Day 4: “LBJ” medical, inmate accounts, and Christianity

By | November 20, 2008

by Brian A. Wilkins

This day corresponds with Friday, July 25, 2008. Advisory: contains some adult language.

“Wilkins!” I heard a voice while I was half-sleep at about 645am. I was cold, tired, and my neck was ALL messed up from sleeping – if you want to call leaning my head on a cold metal table while sitting on a cold, concrete  “chair” – sleeping. “Wilkins!!” I had forgotten where I was, but the voice through the intercom snapped me back to reality. “What?”

“Come down for medical!” the voice said. I had already been through this medical mess once at the Matrix and wasn’t particularly in the mood for it, so I told myself to just play toy with them and get it over with. Before you actually get to medical though, the holding tank – where the people can have staph infections, the flu, or are waiting for psychiatric therapy – is at best 15X15. And a guy in there just happened to be taking his morning shit…about 2 feet away from me!

When I walked into the medical room, the nurse took my blood pressure, pulse, etc. This was the first time in my life I’d ever seen a triple-digit diastolic. “We haven’t gotten your meds.” I had to take a deep breath before I responded. “Why did you guys even bother asking me about the pharmacy and my regular prescription?” I was still a little freaked out by the 100-bottom-number. She handed me a “form” and told me to fill it out AGAIN. I figured this was their way to plant the seed telling me they can kill me slowly too. Maybe I’m paranoid, but 150/100 is pretty scary, especially with my family history. When I returned to the holding tank, a guy in there said he could never get  the “D.O.’s” to get him one of those “medical tank orders” (as opposed to a “general” or “legal” “tank order”, which were what you used to request the jail to do something for you). According to him, medical tank orders were gold in his cell block. Since I was done playing their “form” games, I gave the guy my form and would just hope for the best, as far as my health.

After forty more minutes in the ,tank I was led to the x-ray room so they could “prove” my hand was actually broken to justify giving me a splint. I sat down and the x-ray woman pulled this giant machine over my head, which I quickly realized was the x-ray camera. I asked her if she was going to cover my body up with one of those lead aprons. She asked, “why…are you pregnant?” When I tried to refuse the x-ray, the technician said that those rules no longer applied since she had already started. When I tried to, at the very least, turn the front side of my body away from the machine to protect my ability to procreate, she got irate and told me to remain like she places me. “If you don’t like it, you should stay out of jail!” she said. (7/25/08 @ 10:30 a.m.).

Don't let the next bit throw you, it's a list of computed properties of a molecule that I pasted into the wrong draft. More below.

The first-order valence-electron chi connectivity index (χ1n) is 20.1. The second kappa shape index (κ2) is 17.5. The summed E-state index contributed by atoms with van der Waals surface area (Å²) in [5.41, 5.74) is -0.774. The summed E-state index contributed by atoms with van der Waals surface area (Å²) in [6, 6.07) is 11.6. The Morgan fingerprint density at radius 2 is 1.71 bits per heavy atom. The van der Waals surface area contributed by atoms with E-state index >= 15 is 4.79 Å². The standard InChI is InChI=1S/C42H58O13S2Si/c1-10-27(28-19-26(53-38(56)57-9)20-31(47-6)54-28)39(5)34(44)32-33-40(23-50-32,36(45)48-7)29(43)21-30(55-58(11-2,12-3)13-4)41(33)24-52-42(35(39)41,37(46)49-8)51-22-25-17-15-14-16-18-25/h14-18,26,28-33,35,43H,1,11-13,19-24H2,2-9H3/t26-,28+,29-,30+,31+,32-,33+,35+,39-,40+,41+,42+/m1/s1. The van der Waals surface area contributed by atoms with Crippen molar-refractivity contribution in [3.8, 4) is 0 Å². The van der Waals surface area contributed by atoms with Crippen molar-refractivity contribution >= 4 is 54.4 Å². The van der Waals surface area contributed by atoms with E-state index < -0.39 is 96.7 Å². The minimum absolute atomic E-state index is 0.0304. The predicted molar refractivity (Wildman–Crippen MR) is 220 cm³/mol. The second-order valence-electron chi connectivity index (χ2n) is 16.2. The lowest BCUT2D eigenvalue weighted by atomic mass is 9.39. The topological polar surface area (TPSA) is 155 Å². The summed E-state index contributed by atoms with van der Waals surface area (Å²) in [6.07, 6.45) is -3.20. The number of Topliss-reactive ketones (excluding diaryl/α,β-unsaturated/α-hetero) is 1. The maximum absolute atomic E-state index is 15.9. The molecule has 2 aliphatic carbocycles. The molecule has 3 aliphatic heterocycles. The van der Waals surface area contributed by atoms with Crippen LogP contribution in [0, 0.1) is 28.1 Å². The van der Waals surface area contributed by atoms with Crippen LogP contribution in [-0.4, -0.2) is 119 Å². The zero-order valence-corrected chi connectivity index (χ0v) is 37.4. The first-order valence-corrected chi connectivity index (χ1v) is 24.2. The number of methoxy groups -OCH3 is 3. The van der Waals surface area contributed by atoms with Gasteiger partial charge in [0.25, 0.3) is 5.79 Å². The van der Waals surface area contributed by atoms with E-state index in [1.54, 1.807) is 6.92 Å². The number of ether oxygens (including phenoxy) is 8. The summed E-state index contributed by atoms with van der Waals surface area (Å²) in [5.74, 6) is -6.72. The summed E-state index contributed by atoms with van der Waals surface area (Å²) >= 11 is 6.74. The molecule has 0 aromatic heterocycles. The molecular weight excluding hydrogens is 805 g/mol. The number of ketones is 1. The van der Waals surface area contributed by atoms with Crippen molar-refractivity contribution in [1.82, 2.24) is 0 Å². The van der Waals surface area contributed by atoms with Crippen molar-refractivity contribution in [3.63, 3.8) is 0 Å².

After being denied my blood pressure medication and (possibly) sterilized, I met Walter when I got back to the cell block. He handed me the receipt from when my friend Richard – who I’d called a day earlier – was able to get access to my bank account and put $100.00 on my “inmate account”. This is the money I would use to buy soap, shampoo, sour patch kids, donuts, writing paper, deodorant, stamps, etc. from “commissory.” But at this point, for one, the deadline had passed to order anything for the week’s delivery; you order on Wednesday for delivery today (“commissory days” were Thursdays). Secondly, I refused to buy anything since I figured, in my heart of hearts I would walk out of that place next Tuesday, July 29 when I had court. I was more planning on having the $100 to get home from jail when I was released next Tuesday, since I heard they give you, in cash, all of your remaining balance when you leave.